Sweet summer peaches belong in an effortless upside-down cake, an absolute breeze to throw together in a trusty cast iron skillet. Butter, brown sugar, and a splash of bourbon coat the skillet followed by an artful arrangement of peach slices. Spoon the easy cinnamon and vanilla bean batter over the top before popping the skillet into the oven; in no time at all, the kitchen will be perfumed with peaches and caramel.
The cake emerges golden with juices bubbling, ready to be flipped. Cool slightly before serving and dig in – some things are meant to be enjoyed straight from the oven.
- 3 Tbsp unsalted butter
- 6 Tbsp brown sugar
- 1 Tbsp bourbon
- 3 medium peaches, thinly sliced
- 3/4 cup sugar
- 1 1/2 cups flour
- 1/2 tsp cinnamon
- 1/2 tsp baking powder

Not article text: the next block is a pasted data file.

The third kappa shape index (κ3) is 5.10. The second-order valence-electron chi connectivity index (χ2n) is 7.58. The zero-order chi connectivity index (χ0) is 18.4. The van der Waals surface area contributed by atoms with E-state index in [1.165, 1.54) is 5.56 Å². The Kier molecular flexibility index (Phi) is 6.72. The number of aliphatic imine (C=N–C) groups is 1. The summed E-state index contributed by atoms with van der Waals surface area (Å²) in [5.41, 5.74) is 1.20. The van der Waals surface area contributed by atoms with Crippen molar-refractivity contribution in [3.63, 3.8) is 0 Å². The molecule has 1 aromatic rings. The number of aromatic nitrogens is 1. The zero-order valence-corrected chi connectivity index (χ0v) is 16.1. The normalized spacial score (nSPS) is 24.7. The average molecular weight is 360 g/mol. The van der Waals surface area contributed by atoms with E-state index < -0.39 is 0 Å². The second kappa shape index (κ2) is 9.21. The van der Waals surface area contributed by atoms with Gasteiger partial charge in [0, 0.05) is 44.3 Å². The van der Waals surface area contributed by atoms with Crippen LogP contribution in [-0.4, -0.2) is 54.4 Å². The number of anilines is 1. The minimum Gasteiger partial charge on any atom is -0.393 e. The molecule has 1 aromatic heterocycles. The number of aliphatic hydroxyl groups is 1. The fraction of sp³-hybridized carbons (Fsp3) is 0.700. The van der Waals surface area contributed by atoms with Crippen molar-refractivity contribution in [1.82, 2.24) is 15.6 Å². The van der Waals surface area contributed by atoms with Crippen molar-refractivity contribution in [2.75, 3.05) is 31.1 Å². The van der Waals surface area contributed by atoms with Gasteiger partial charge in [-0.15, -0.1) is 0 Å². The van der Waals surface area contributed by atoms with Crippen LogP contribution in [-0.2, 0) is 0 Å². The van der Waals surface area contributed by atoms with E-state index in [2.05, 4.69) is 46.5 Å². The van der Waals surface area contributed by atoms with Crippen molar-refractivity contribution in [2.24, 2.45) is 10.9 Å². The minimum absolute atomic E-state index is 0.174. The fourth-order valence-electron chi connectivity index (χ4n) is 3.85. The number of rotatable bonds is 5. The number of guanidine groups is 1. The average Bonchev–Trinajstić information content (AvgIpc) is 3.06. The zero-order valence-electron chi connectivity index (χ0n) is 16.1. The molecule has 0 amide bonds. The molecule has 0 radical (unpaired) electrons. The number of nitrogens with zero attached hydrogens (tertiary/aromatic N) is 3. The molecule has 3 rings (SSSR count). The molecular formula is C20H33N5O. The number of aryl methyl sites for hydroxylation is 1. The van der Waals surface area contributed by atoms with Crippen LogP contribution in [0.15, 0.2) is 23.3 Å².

- 1/4 tsp baking soda
- 1/4 tsp salt
- 1 large egg, at room temperature
- 1/2 cup low-fat buttermilk, at room temperature
- 1/3 cup plain fat-free yogurt, at room temperature
- 3 Tbsp coconut oil, melted
- 2 tsp vanilla bean paste (or extract)
- Preheat oven to 350°F and grease a seasoned 10-inch cast iron skillet. Combine butter and brown sugar in skillet over medium heat, stirring constantly, until butter has melted and mixture is smooth. Remove from heat and stir in bourbon. Top with peaches and set the skillet aside.
- For the cake, whisk together sugar, flour, cinnamon, baking powder, baking soda, and salt in a medium bowl; make a well in the center of the mixture. Whisk together egg, buttermilk, yogurt, coconut oil, and vanilla bean paste in a small bowl; add to flour mixture and stir just until combined.
- Dollop batter evenly over peach layer and smooth with an offset spatula. Bake for 30 minutes, until cake springs back to the touch and a toothpick inserted in the center comes out with a few crumbs attached. Remove from oven and let the cake settle for one minute in skillet, until any juices have stopped bubbling. Use a thin spatula to loosen cake from skillet and carefully invert onto a cake stand or serving plate. Let cool to slightly warm before serving.